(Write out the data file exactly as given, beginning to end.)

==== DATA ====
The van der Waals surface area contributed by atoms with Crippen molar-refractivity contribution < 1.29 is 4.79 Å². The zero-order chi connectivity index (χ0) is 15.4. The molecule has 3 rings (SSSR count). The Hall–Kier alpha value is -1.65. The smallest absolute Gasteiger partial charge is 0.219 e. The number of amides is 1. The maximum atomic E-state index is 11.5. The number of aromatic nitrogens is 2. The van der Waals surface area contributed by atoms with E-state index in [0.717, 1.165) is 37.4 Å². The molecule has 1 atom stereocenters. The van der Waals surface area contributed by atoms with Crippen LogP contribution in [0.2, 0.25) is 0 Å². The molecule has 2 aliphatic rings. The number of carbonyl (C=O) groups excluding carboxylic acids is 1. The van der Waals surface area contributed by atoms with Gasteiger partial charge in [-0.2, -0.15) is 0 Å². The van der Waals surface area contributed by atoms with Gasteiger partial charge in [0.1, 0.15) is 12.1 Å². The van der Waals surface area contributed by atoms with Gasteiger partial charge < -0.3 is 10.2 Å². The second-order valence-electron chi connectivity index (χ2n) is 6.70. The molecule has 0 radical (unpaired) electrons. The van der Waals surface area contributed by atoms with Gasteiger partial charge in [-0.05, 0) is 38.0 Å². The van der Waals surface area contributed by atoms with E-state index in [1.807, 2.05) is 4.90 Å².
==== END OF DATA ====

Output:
The van der Waals surface area contributed by atoms with Crippen molar-refractivity contribution < 1.29 is 4.79 Å². The zero-order chi connectivity index (χ0) is 15.4. The molecule has 3 rings (SSSR count). The Hall–Kier alpha value is -1.65. The smallest absolute Gasteiger partial charge is 0.219 e. The number of amides is 1. The maximum atomic E-state index is 11.5. The number of aromatic nitrogens is 2. The van der Waals surface area contributed by atoms with E-state index in [0.717, 1.165) is 37.4 Å². The molecule has 1 atom stereocenters. The van der Waals surface area contributed by atoms with Crippen LogP contribution in [0.2, 0.25) is 0 Å². The molecule has 2 aliphatic rings. The number of carbonyl (C=O) groups excluding carboxylic acids is 1. The van der Waals surface area contributed by atoms with Gasteiger partial charge in [-0.2, -0.15) is 0 Å². The van der Waals surface area contributed by atoms with Gasteiger partial charge in [0.1, 0.15) is 12.1 Å². The van der Waals surface area contributed by atoms with Gasteiger partial charge < -0.3 is 10.2 Å². The second-order valence-electron chi connectivity index (χ2n) is 6.70. The molecule has 0 radical (unpaired) electrons. The van der Waals surface area contributed by atoms with Gasteiger partial charge in [-0.05, 0) is 38.0 Å². The van der Waals surface area contributed by atoms with E-state index in [1.807, 2.05) is 4.90 Å².